Spring officially starts March 19, 2020, so that means it’s not that far away…hopefully! It also means it time to start thinking about bringing your rig out of hibernation and getting it ready for summer RV fun. Hopefully, you checked out our blogs on winterizing so you do not have any surprises waiting for you?
Start with a detailed walk-around inspection of the rig to see if there is any damage due to high winds, tree limbs, rodents, or even vandalism. If there is damage, you will want to take pictures and call your insurance company before going any further.
The unit pictured above looked to be in good shape with a customized cover, however, after removing the cover, we found squirrels found a way into the roof air conditioner unit and chewed all the Styrofoam insulation around the blower motor! Notice all the trees around the unit…this winter we added squirrel repellant inside, outside, and on top!
Check The Roof Material And Sealants
RV manufacturers use several different sealants for joints throughout the RV such as the roof to the sidewall, front cap to roof material, windows and so much more. As temperatures change, materials in your RV expand and contract and so do those sealants. Leaving your rig exposed to the elements makes the sealants dry up and become brittle and crack as the materials expand and contract, moisture can penetrate into the roof, sidewalls, and other areas and create expensive damage. It is critical that you inspect these areas to ensure they are in good condition.
Inspection should include every vent, skylight, TV antenna or other items on the roof that has sealant around the edge. If you see signs of cracking sealant, or water stains inside the rig, you will need to remove the old sealant and apply new.
Slide Room Inspection
Slide rooms require very little maintenance, however, if there is debris such as sticks or acorns on the top of the slide and they are retracted, the rubber seal will be compromised and moisture penetration could occur. When bringing your rig out in the spring, run the slide rooms out and inspect the roof material, rubber seals, look for any leaks. Make sure all rubber seals are installed properly and making contact. This is also a good time to condition the rubber gaskets with an approved treatment such as these ProtectAll products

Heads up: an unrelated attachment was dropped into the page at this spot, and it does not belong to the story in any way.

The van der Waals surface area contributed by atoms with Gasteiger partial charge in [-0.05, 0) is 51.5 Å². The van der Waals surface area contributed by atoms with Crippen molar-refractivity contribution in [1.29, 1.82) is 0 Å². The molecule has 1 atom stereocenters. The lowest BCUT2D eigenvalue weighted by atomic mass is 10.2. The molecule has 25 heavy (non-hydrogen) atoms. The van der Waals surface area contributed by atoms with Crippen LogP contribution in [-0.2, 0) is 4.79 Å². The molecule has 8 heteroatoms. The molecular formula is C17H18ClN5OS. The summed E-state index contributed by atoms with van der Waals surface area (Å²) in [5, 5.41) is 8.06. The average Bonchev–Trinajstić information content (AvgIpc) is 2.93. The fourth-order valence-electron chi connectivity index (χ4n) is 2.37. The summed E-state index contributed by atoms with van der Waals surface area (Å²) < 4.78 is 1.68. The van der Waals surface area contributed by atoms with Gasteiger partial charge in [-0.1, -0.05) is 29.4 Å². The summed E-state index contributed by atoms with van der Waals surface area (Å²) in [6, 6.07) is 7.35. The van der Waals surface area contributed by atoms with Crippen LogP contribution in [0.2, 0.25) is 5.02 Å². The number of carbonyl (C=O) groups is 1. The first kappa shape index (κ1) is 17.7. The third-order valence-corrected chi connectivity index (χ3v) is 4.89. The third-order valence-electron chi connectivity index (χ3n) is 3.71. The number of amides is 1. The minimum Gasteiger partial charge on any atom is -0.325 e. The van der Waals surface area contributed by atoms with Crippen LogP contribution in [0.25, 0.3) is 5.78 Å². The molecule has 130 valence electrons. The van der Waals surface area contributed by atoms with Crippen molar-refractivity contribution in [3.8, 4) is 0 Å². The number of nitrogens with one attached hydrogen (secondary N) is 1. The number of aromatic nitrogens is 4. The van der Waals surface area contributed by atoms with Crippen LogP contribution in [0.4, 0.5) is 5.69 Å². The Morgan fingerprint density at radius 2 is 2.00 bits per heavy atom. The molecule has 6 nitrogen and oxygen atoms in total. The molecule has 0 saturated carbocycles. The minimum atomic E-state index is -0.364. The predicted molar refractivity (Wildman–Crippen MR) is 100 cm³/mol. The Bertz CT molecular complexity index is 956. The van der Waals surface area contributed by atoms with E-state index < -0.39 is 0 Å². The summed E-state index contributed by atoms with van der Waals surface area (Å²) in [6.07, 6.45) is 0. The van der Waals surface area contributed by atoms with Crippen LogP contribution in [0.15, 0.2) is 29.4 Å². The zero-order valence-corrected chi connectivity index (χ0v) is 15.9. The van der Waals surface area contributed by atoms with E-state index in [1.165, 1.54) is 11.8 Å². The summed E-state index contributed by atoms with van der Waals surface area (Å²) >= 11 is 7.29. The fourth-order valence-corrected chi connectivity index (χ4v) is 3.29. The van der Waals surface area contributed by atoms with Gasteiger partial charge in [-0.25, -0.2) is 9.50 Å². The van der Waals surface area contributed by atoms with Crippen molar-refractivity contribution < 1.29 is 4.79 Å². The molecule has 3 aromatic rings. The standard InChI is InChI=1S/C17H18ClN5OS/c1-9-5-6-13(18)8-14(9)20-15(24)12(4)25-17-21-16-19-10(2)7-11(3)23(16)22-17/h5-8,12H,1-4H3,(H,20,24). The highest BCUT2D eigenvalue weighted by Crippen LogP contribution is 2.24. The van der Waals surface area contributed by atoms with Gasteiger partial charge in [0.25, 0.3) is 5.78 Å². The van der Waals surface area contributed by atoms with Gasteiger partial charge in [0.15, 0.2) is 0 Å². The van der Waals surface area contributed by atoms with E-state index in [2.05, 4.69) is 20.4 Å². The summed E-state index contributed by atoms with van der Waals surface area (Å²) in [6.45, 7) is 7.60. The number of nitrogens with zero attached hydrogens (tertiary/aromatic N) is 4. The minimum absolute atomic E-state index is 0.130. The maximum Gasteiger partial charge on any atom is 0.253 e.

Deep cycle house batteries need to be properly stored with either a charge from a multi-stage charger during storage, or have the batteries removed and properly charged in a garage or shed. In the spring, it’s time to check lead-acid batteries for proper fluid level and either reinstall them or clean all the posts and connections and apply a protective spray. Make sure all battery cables and wires are in good condition and not chewed or compromised by rodents.
Since the water used in your freshwater tanks typically would be hard water from a campground source, it is a good idea to sanitize the system using ¼ cup bleach in a gallon of water for every 15 gallons of freshwater capacity. Fill the tank and run all faucets for approximately 10 minutes. If you do not like the smell of bleach, Thetford makes a freshwater tank sanitizer as well.
Typically RV owners do not remove the LP tanks or cylinders during storage, however, it’s a good time to check all connections for leaks. Make sure you open the valve slowly to allow LP to flow at a reasonable rate and not activate the excess flow valve. After opening the valve, test your LP leak detector to make sure it is operating properly. You can use a liquid test solution to test all connections at the appliance, or HomeFlex makes an electronic tester that is available at most home improvement stores.
Tires, Bearings, Axle
When bringing your rig out from hibernation there are several checkpoints for tires, bearings, and axles. First, check the sidewall for cracking known as weather checking. Any crack over 1/8” inch should be replaced. Visually inspect the sidewall for bumps or bulges, tread for uneven wear or chunks of missing tread, and rim to tire connection or “bead” for signs of rust or other issues that might create a loss of tire pressure. Check the pressure with a certified pressure gauge. If you have a spare, make sure it’s in good condition with the correct pressure.
Most trailer manufacturers recommend repacking the wheel bearing once a year and this is a good time to have this procedure done before hitting the hot days of summer on the road. If you are experiencing an uneven wear pattern of your tires, it’s also a good time to have a qualified trailer technician check the alignment of your axles.
Spring is a good time to remove and clean your air conditioner return air filter and tighten the spring-loaded bolts. You will also want to change the battery in the CO tester and smoke alarms.
And finally, check all appliance manufactures recommendations such as fluid levels in hydraulic system for leveling jacks and slide rooms, chassis recommendations for fluids,
About the author: Dave Solberg: Managing Editor, RV Repair Club
For the last 25 years, Dave has conducted RV maintenance and safety seminars, developed dealer and owner training programs, written RV safety and handyman articles, authored an RV handbook reference guide and logged over 100,000 miles on the road in an RV.
RV Repair Club is your go-to online resource for enthusiasts who want quality RV maintenance, repair and upgrade information – a community where passionate RVers can come together to gather knowledge and share their experiences.
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